This year, the world’s first hard X-ray free electron laser (FEL) will be turned on at the Stanford Linear Accelerator Center (SLAC) National Accelerator Laboratory in Menlo Park, Calif.
Persis S. Drell, director of the SLAC at Stanford University, will describe this phenomenon at this year’s Women in Optics (WiO) Presentation and Reception at Photonics West 2009, in San Jose, Calif.
Drell will present her research titled, “Free Electron Lasers at an Angstrom: A Revolution in Hard X-Ray Sources,” which describes Linac Coherent Light Source – the world’s first hard X-ray FEL – and she will delve into the scientific motivation, recent experiment results and the X-ray FEL’s prospects for the future.
The reception will be held on Tuesday, Jan. 27, at the Fairmont Hotel from 4:30-6 p.m. and will be open to all conference attendees. This will be an opportunity for networking, information and inspiration – a chance to connect with other in the industry while enjoying wine and cheese refreshments. Furthermore, the WiO will be a unique opportunity to meet one of the brightest women working in optics today.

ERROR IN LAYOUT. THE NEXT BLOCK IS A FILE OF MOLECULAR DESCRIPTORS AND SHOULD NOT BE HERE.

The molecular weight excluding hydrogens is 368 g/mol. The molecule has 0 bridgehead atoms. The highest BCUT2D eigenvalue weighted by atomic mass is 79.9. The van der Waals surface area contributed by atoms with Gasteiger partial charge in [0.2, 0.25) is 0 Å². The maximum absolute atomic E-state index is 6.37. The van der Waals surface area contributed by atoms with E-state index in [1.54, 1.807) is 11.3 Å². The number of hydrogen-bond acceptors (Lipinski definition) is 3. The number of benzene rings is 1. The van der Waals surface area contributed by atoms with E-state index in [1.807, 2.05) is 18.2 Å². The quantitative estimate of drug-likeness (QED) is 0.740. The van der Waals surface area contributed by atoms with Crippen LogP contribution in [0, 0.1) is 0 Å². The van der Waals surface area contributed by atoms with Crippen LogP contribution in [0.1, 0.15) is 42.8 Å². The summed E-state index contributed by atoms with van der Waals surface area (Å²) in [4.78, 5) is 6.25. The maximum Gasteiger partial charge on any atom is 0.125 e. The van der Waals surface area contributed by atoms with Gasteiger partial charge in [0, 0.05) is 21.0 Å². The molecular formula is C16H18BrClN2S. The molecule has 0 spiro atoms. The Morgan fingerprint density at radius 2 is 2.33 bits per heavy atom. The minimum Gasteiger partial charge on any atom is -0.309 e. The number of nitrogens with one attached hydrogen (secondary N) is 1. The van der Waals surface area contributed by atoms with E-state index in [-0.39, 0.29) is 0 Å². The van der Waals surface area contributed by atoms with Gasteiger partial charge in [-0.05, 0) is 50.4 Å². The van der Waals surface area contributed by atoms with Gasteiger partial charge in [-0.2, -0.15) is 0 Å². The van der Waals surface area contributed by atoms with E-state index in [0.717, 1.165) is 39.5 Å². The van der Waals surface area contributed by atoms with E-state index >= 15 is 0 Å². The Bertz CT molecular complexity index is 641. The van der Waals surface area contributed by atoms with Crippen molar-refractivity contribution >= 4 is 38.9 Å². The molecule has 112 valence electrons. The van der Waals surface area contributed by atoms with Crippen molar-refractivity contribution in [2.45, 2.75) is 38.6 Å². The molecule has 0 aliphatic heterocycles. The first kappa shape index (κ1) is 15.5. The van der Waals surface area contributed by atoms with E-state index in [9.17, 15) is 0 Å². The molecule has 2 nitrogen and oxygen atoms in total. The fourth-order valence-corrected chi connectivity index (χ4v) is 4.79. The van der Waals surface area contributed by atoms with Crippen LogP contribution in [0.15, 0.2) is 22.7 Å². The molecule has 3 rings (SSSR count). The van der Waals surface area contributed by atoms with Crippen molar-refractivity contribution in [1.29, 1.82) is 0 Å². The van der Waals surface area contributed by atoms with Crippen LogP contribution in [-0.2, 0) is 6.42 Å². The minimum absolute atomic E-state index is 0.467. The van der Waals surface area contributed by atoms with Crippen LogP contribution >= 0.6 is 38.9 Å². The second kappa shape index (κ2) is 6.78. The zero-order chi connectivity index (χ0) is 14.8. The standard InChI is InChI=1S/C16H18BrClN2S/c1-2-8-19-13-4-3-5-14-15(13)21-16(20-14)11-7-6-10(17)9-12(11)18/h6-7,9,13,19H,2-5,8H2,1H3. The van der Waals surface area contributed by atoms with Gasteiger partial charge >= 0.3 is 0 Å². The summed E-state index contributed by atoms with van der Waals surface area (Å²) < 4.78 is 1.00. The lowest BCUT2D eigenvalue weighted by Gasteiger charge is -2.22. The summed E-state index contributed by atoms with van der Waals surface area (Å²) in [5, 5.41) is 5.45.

Drell was just recently named the new director of the SLAC by university president John Hennessy. A professor of physics at SLAC, Drell has also held a series of senior positions at the laboratory since 2002 and has served as acting director since Sept. Stanford University operates SLAC on behalf of the US Department of Energy's Office of Science.
Drell's appointment as director follows an international search and interview process conducted by a committee appointed by Hennessy. The committee began its work in March 2007, when Jonathan Dorfan, former director, announced his intention to step down.
Drell, 51, is the fourth director of SLAC since its inception in 1962. The late Wolfgang "Pief" Panofsky, SLAC's founding director, served from 1961 to 1984. Nobel laureate Burton Richter was director from 1984 to 1999. Dorfan was the third SLAC director and served from 1999 until September 2007.
Drell has been recognized for her scientific achievements and leadership and has received, among other honors, a National Science Foundation Presidential Young Investigator Award, a Guggenheim Foundation Fellowship and election to the American Academy of Arts and Sciences. In 2002 she was included in Discover magazine's "50 Most Important Women in Science."
For more information about WiO 2009, visit: www.spie.org